Professor Charlotte Williams writes:
Professor Charlotte Williams
There’s a special magic about Prato that is so conducive to commune. The ambition of the Prato Group, a collaboration of Social Work educators, reflects many of the attributes of this ancient and vital textile producing city in which it was inaugurated. The Prato textile enterprise with its yarns, designs, collective and innovative technologies has approached its futures over an 800-year history with enormous creativity, energy and pragmatism in an effort to remain relevant, stable and future-oriented. Through epochs of profound social, economic, political and technological change the ability to anticipate, capture and engage judiciously with disruptive forces and to lead through change has meant a threatened industry thrived largely through the efforts of small and distributed artisans working with common purpose. Continue reading
Gaia Cetrano is a Research Associate at the Social Care Workforce Research Unit, King’s College London. (1,100 words)
In May this year I was proud to take part in the first conference organized by the new Italian Society of Social Work Research (SOCISS) in Turin, Italy.
The origins of SOCISS date back to 1983 when a group of teachers of social work founded the Italian Association of Teachers of Social Work (AIDOSS). AIDOSS assiduously worked over 30 years to develop common thinking on theories of social work, as well as on the organization of university curricula, and the role of training and research. Then what happened? The Association committee reunited in 2016 and approved a new constitution outlining its new objectives, which included strengthening the dialogue between theory and practice in social work and promoting social work research in Italy and internationally. I think it is very important that the status of the association has now changed to that of a scientific society as this will hopefully help professionals, researchers and academics to acquire a stronger voice and also be in a better position to communicate and negotiate with other disciplines. Continue reading
Professor Charlotte Williams OBE reports from Prato, Italy, on an international colloquium organised by the Deans of Social Work Education in Australia on 12-13 September 2016, at which Jill Manthorpe and Mary Baginsky participated. (570 words)
There are few opportunities to bring together a group of individuals in leading roles in social work education cross-nationally; particularly so in providing them with the thinking space to reflect critically and strategically over a two day ‘lock in’. This gathering could never be representative; it could never be comprehensive in the scope of issues, perspectives or topics it engaged with, nor could it be conclusive. Those ambitions are best left to the International Association of Schools of Social Work. But it did bring together a group of ‘thought leaders’, people who happened to hold significant positions across social work education East to West, in a catalytic moment. There was, we all hoped, an opportunity with some potential to reimagine social work education, present and future. Continue reading
The adult social work sector in England needs to urgently identify its key research priorities, in an inclusive and rigorous way, if it is to generate the ideas and evidence needed to ensure that people receive the best possible support, according to researchers at the Policy Institute, King’s College London.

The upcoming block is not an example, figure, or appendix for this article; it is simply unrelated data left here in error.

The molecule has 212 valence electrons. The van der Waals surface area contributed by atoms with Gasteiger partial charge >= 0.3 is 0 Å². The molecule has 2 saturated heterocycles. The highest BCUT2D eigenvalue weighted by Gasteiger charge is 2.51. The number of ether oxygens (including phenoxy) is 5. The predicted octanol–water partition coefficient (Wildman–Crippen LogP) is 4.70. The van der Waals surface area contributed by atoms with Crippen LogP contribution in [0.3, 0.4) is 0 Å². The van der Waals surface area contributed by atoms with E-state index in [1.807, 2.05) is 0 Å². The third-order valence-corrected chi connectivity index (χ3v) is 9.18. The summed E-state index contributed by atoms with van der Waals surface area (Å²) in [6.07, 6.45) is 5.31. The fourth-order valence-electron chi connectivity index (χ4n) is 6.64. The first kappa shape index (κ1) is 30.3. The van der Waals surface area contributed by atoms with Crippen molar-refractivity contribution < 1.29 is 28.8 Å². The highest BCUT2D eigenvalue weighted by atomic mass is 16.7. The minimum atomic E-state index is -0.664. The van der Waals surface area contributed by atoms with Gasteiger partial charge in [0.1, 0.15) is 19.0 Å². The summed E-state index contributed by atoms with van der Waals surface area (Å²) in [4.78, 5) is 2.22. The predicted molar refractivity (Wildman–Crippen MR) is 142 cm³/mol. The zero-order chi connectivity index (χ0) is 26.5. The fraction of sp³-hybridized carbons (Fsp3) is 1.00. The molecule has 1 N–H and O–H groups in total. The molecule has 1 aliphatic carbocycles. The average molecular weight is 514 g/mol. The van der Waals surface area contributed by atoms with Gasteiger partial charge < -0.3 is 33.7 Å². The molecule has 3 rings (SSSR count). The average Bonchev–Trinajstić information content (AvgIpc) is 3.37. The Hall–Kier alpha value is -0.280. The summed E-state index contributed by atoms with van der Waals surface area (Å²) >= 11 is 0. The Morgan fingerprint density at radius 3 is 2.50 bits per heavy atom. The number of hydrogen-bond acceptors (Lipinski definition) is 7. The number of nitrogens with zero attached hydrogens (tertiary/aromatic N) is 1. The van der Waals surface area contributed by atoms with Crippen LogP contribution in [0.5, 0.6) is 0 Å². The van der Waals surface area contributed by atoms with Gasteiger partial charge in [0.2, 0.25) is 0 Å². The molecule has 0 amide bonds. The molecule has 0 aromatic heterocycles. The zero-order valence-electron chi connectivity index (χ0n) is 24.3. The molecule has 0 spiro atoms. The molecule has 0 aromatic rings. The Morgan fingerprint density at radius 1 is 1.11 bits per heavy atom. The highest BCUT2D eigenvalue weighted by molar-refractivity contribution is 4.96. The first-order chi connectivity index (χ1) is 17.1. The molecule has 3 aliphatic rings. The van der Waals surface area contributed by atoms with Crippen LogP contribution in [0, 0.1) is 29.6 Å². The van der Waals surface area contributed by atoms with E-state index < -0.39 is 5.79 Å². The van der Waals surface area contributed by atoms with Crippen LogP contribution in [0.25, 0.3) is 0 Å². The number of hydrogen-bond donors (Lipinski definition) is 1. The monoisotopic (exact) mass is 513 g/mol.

In a discussion paper on the state of social work research with adults in England, the researchers stress that the profession needs to be underpinned by research if it is to survive and to flourish. Among their recommendations are the establishment of a network that provides learning and mentor support for early career researchers, practitioner researchers, and managers interested in adult social work research, something that currently exists for researchers working on subjects such as ageing or in health services research. Continue reading
Peter Simcock and Dr. Rhoda Castle introduce their new book, Social Work and Disability, now out from Polity Books. (1,040 words)
Literature focusing on social work with disabled people, particularly those with physical and sensory impairments, is relatively limited, and so an email from the publisher Polity Press enquiring if such a text would be welcome was met with great enthusiasm. We didn’t realise then, that we would be the authors of that text, especially when faced with other demands on our time, not least PhD study and our ‘day jobs’. However, a number of things motivated us to write this book. First of all, we have both observed some inspiring social work practice with disabled people, and this is an area of work we would like to promote among the practitioners of the future. Although people should not be defined purely in terms of their impairments, there can be variation between the restrictions that people with different atypical physical attributes will face, and variation again between their experience and that of people with learning disabilities. As literature focusing on social work with people with physical and sensory impairments is particularly sparse, this was a gap we sought to address. However, despite this primary focus on disability associated with physical and sensory impairment, we have attempted to take a holistic approach, which recognises that people with learning disabilities may also have physical impairments. Continue reading
On Thursday 8 October the Social Care Workforce Research Unit held its second annual Mental Health Social Care conference, in conjunction with Making Research Count. Joan Rapaport, Visiting Research Fellow at the Unit, was there. (2,275 words)
In her opening comments, Jo Moriarty, Deputy Director of the Social Care Workforce Research Unit, highlighted that the seminar was taking place as part of Mental Health Awareness week and that 10 October is World Mental Health Day. She observed that as well as mental health social workers, delegates from a wide range of organizations, in particular housing, were represented in the audience. This confirmed that adult mental health was not specific to one area of practice. Continue reading